Localism Act gives residents a voice to shape futureBy Jon Nurse
September 06, 2012
Back in 2010, communities secretary Eric Pickles heralded a ‘ground-breaking shift in power’ as the Localism Act was unveiled.
The landmark bill is designed to give more power to the people –providing them with greater control to have a say on their area’s future.
Reporter JON NURSE investigated what difference theact, which came into force in April,is making for people in Wokingham.
An open meeting discussing the Localism Act was hailed as a shot in the arm for those keen to have a greater role in shaping their community and the services provided.
Wokingham Society chairman Peter Must welcomed the advice on the act from speakers Ian Harvey, the coordinator of charity Civic Voice, and councillor Chris Singleton, Wokingham town and borough councillor for Westcott Ward, at the society’s meeting in July.
Mr Harvey said he believed the act is radical, powerful, flexible and pro-development, giving the community the right to challenge.
He suggested residents could define their neighbourhoods and set up local forums with a specific name, written constitution and membership of at least 21.
Forum proposals could go to a community referendum which would lead to binding legislation.
He also highlighted that communities are now able to have a major input in planning decisions.
Cllr Singleton invited the society to understand the community’s needs and identify what it considers to be community assets, working in partnership with the town and borough councils to develop them.
“The Localism Act is a positive move,” he said. “Sadly we have lost assets from the community. The act offers us a chance to identify assets we would like to keep and gives us a breathing space of six months to look for partners and try to do something with them.”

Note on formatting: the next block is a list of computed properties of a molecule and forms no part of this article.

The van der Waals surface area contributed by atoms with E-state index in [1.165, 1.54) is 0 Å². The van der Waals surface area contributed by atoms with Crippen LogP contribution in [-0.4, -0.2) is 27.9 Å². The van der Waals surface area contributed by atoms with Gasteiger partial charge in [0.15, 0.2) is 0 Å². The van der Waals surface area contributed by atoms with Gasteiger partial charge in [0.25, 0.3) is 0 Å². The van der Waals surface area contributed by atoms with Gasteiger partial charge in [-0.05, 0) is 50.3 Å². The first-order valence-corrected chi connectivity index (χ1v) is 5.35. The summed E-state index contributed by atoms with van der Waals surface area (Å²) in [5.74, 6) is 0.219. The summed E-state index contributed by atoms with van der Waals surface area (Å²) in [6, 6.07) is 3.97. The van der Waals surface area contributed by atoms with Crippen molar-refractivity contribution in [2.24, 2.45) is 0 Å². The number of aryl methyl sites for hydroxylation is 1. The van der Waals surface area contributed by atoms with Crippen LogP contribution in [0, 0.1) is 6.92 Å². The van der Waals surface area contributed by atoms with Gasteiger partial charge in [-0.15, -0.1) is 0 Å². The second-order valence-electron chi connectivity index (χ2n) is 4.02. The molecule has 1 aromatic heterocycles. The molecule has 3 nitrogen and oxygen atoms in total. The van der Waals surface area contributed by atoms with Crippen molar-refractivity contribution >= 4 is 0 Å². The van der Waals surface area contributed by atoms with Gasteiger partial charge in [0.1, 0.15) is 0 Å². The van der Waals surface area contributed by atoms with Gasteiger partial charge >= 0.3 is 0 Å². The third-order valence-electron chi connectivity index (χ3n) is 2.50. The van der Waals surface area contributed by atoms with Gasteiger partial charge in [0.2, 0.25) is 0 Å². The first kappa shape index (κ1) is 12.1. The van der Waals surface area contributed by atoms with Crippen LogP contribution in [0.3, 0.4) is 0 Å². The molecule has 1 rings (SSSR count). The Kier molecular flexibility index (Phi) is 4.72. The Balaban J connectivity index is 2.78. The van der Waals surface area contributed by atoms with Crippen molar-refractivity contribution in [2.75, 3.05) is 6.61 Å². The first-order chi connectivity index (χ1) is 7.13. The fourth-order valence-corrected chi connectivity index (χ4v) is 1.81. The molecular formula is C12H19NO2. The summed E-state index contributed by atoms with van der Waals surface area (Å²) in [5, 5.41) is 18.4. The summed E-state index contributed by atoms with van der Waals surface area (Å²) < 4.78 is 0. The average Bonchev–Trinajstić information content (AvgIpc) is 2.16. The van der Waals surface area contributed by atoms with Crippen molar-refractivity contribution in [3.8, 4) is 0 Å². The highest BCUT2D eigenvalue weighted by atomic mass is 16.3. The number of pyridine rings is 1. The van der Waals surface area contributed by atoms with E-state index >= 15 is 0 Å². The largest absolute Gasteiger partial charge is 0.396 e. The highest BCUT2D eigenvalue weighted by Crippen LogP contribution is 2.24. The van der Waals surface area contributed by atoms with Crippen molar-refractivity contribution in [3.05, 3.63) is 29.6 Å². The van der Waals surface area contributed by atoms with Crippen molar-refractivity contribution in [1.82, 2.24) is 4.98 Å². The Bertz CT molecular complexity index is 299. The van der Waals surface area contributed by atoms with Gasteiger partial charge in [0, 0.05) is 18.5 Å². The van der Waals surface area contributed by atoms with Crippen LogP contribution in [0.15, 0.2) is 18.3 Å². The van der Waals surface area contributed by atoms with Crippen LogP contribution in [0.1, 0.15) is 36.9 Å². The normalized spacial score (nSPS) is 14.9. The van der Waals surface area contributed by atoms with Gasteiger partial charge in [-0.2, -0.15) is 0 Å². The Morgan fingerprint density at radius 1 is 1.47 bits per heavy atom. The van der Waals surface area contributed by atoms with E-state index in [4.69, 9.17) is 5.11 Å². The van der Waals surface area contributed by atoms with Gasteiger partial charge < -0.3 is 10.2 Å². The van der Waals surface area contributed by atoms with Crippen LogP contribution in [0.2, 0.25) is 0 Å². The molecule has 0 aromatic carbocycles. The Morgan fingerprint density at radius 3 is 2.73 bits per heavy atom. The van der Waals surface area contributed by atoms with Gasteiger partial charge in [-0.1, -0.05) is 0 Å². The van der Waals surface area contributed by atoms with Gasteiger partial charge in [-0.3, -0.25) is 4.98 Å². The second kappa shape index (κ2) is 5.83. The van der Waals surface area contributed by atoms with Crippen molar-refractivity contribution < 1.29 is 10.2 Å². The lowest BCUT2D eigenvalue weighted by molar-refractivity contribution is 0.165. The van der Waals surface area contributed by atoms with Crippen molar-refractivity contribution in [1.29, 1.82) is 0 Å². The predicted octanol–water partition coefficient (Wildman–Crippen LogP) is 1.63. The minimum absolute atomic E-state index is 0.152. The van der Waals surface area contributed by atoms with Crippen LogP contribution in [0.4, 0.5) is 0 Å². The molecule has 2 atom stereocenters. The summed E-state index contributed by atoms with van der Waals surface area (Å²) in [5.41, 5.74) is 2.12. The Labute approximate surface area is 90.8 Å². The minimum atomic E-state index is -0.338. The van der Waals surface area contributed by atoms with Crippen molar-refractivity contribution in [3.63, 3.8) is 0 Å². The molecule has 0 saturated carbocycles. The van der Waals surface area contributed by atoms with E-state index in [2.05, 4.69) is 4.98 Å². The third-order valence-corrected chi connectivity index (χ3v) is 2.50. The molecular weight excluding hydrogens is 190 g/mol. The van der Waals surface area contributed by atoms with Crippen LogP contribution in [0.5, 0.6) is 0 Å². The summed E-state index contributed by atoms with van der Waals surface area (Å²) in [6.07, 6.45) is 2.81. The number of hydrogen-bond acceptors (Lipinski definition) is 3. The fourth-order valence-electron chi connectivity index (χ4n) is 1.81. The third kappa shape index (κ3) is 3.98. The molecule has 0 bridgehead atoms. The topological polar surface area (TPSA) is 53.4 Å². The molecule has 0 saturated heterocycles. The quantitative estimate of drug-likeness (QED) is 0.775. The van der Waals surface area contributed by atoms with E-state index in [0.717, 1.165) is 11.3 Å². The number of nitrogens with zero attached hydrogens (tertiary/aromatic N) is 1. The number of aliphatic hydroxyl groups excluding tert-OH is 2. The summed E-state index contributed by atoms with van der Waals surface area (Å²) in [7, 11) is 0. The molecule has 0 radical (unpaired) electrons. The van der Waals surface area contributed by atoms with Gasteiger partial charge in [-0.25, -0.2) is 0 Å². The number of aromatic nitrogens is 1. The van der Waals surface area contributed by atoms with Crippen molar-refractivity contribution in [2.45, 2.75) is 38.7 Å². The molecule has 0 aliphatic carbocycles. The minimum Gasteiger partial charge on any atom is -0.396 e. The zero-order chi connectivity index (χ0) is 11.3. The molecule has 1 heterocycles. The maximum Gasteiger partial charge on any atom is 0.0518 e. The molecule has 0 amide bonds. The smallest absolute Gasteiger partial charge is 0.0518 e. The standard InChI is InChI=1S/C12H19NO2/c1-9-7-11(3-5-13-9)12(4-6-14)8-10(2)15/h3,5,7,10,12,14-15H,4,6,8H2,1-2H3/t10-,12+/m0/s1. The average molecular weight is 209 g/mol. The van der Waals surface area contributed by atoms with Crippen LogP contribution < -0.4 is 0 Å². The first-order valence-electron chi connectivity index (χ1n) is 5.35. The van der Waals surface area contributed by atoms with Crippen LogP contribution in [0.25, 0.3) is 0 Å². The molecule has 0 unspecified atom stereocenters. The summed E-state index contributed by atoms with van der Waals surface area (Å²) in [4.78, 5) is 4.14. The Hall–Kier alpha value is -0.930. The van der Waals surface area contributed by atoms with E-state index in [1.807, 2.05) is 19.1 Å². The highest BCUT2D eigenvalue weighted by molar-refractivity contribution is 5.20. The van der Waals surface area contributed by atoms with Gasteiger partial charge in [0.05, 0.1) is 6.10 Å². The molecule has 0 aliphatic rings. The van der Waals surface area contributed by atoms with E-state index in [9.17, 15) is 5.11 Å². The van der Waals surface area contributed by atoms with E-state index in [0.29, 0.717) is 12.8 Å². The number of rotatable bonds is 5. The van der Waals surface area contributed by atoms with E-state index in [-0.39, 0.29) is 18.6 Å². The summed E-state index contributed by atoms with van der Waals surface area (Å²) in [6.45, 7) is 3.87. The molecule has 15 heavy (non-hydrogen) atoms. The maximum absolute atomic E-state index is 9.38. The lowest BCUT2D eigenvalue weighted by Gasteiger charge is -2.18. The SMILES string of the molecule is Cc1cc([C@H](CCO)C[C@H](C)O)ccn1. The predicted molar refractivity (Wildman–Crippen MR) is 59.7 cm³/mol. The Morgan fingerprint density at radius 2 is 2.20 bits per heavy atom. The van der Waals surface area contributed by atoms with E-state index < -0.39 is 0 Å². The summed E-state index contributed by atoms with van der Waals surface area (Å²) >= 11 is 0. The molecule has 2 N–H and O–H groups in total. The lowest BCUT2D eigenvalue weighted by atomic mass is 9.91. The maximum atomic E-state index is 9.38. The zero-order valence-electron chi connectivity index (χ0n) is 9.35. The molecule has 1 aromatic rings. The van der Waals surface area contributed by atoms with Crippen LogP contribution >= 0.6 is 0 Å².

He highlighted Tudor House Surgery and White House School as locations in the town that could be viewed as assets.
Mr Must said: “It’s the effect of the act that is interesting us the most.
“You just wish this [the act] could have been there 10 to 15 years ago as assets have been lost in that time.”
In November last year The Old School House in Reading Road, one of the last remaining Victorian buildings in Wokingham, was sold at auction to a private bidder.
Mr Must explained: “The town council did try to acquire it but was outbid. We can’t be sure that wouldn’t have happened in any process, but at least bidders can have six months more time now than they did before.”
Welcoming the act’s power to give communities a greater voice in planning decisions, Mr Must added: “We’re not complaining that people are not listening to us now, but we would like to have a greater extent of dialogue on these matters.
“The society will continue to do our best to announce what the community would like when they are not present to express their opinions.”
Cllr Singleton added that the society and councils could also examine ways of improving the delivery of services and enhancing the cultural, recreational and sporting life of the community.
“The question of libraries has come up in the past, so we can ask what can we do locally to improve libraries?” he said. “Or parking, for instance – what can we do to improve that?”